The Faith Factor in 2008 ~ Religion and Politics in America

Let’s be honest, folks, even though 94% of us profess to believe in God, fewer than half of us darken the door of any church more than twice a year.  And, although most of us have one or more Bibles in our homes, only about 3% of us regularly read from them.

Favoring Barack Obama to be the Democratic Party’s nominee this election year, some of my less-than-liberal friends have asked me recently why I’m not concerned about his past connection to Islam or his current membership at Trinity United Church of Christ.  According to some reports, the former pastor of this church, the Reverend Jeramiah Wright, preached themes popular among many African Americans, themes that seem to be inconsistent with the candidate’s own message of tolerance, reconciliation and spiritual inclusion. 

 

Well, yeah…  this bothers me, not because Reverend Wright’s sermons were tailored to his congregations’ needs and desires for social change in America.  It bothers me because detractors of Obama’s candidacy have chosen to make differences of worship style and historical/social perspectives a political issue.  In my opinion, this is American politics at its worst.

“Efforts to portray Sen. Barack Obama’s Chicago church as racist and anti-American are absurd, mean-spirited and politically motivated,” said the Rev. John Thomas, head of the United Church of Christ http://pewforum.org/news/display.php?NewsID=14765.

Sadly, the United States is a divided nation, more so today than ever.  We are divided ethically, politically, racially, economically and religiously.  But there was a time, and I’m old enough to remember it, when political candidates didn’t have to defend their faith persuasions.  In fact, if a political candidate wasn’t partic- ularly devout and active in whatever faith they claimed, or didn’t claim, voters wouldn’t even know.  Nobody knew or even asked; it simply wasn’t “politic” to do so.  Then, in 1960, John F. Kennedy, a Roman Catholic, was chosen by his party to be their candidate for President.  Americans became concerned that, if elected, he might be more guided by Papal decrees than by the will of the people or even the Constitution.  But in an address to the nation by way of a speech delivered to the Greater Houston Ministerial Association on September 12, 1960, he answered the peoples’ concerns when in part he said, “I believe in an America where the separation of church and state is absolute.” You may read his entire speech at http://www.beliefnet.com/story/40/story_4080_1.html.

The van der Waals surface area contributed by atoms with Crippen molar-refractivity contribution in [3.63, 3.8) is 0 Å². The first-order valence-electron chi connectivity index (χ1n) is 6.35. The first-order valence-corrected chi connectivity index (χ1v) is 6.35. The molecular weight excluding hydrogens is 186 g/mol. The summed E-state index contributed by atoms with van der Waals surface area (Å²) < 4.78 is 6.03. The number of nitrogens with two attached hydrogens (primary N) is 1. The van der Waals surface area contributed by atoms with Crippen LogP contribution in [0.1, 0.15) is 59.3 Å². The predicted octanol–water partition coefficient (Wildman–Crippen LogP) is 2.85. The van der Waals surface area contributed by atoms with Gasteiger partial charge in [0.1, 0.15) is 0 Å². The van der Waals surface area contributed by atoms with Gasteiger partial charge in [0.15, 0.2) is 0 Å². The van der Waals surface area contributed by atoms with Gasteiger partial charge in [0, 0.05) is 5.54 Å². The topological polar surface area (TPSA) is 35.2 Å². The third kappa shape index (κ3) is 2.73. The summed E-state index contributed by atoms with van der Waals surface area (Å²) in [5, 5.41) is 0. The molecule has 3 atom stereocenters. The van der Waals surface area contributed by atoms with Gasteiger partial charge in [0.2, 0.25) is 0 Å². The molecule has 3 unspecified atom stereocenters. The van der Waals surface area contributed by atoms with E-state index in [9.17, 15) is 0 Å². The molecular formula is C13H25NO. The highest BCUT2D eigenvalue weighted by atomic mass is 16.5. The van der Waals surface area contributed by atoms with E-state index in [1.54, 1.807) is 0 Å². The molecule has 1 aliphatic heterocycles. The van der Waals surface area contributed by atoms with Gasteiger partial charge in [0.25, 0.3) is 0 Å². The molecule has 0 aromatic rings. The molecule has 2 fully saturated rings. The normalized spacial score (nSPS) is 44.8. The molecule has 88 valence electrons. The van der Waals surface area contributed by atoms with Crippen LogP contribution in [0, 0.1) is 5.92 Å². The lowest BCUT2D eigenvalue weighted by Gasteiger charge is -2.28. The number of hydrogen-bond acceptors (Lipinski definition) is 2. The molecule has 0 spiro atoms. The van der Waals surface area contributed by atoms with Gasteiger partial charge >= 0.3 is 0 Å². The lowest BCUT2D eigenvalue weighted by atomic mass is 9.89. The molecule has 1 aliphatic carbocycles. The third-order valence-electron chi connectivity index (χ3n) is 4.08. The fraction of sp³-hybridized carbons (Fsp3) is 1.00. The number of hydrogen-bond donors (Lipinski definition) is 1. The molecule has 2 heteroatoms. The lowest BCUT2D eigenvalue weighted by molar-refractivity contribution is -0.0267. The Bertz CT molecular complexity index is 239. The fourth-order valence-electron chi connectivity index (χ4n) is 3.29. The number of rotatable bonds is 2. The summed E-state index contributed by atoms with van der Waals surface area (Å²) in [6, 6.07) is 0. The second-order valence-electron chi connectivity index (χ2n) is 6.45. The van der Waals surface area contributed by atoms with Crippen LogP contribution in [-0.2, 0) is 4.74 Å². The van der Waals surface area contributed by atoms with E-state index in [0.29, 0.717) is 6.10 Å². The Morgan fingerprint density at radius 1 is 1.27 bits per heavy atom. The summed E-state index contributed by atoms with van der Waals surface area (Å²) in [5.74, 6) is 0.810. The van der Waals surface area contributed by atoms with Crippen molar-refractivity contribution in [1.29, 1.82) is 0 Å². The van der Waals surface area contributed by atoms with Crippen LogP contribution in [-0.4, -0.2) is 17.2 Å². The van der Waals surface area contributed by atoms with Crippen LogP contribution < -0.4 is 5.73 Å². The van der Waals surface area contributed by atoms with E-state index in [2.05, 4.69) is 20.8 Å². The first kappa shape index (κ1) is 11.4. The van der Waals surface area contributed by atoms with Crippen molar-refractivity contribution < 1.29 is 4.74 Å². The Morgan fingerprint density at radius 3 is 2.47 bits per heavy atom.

According to National Public Radio http://www.npr.org/templates/story/story.php?storyId=7260620, the Los Angeles Times reported the following poll back in June of 2006:  The percentage of 1,321 respondents who said they could NOT vote for the following presidential candidates because of religion were…

  • A Mormon candidate — 37%
  • A Jewish candidate — 15%
  • A Muslim candidate — 54%
  • An evangelical Christian candidate — 21%
  • A Catholic candidate — 10%

A later polling of the same question conducted by Fox News concluded that 24% of Americans would not vote for a member of the Christian Coalition, that 50% would not vote for an atheist, and that 53% would not vote for a Scientologist.  Personally, my own faith notwithstanding, I would have more trouble supporting a candidate who professes to believe literally in the creation story found in the book of Genesis, or that Intelligent Design should be taught as a science in public schools than I would supporting a candidate who recognizes that prejudice and bigotry are still alive and well in America.